by John Abraham, "Climate Consensus -- The 97%," The Guardian, February 20, 2014
Separating the human and natural influences on the climate is a tough task. On the other hand, because it is exciting, scientists around the world are working on it every day. One of the most active questions scientists are trying to answer right now is, how much excess energy is the Earth gaining? Quantifying this excess energy and where it ends up, often called balancing the Earth's energy budget, is crucial for understanding the future of the planet.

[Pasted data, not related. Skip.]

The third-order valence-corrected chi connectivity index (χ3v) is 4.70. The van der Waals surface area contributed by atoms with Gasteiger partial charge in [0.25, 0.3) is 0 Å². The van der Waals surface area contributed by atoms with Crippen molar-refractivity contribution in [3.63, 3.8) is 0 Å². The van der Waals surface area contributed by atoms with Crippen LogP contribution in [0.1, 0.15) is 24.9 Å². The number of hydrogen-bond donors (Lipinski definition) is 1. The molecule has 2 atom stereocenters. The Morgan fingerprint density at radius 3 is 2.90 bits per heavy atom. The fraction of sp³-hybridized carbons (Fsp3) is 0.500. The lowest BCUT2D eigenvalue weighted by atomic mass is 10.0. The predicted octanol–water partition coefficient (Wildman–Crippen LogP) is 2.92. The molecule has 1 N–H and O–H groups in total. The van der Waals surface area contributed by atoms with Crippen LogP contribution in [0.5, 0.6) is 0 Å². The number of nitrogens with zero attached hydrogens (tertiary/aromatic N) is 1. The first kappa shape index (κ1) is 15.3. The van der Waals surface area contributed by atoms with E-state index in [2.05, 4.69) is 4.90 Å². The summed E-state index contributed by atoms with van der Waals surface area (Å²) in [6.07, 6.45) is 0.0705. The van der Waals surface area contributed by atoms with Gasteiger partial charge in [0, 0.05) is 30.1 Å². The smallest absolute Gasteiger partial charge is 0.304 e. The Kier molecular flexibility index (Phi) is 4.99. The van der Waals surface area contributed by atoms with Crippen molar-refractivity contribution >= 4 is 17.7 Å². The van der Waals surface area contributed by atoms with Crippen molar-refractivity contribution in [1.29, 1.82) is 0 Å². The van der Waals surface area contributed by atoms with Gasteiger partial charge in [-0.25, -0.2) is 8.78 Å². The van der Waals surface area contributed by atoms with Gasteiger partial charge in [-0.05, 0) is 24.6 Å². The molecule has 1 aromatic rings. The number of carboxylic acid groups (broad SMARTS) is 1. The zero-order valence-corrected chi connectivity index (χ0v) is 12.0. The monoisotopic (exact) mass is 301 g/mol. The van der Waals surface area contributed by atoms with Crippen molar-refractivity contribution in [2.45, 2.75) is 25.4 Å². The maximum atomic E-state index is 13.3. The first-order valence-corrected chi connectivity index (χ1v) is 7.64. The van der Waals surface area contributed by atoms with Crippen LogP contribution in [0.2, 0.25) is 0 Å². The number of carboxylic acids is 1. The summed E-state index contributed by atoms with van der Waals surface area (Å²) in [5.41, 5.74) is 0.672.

"Temperatures were below normal globally and January 2008 was the coldest month relative to normal this century. This led to lower outgoing energy but was accompanied by an increase in absorbed energy, as clouds decreased in amount, leaving a pronounced heating of the planet for about a year during 2008-2009. Moreover, as shown above, ocean temperatures for the upper 700 meters from 2005-2008 suggested a substantial slowing of the increase in ocean heat content precisely during the time when satellite estimates depict an increase in planetary energy imbalance, compounding the difficulty. So, where did the heat go?"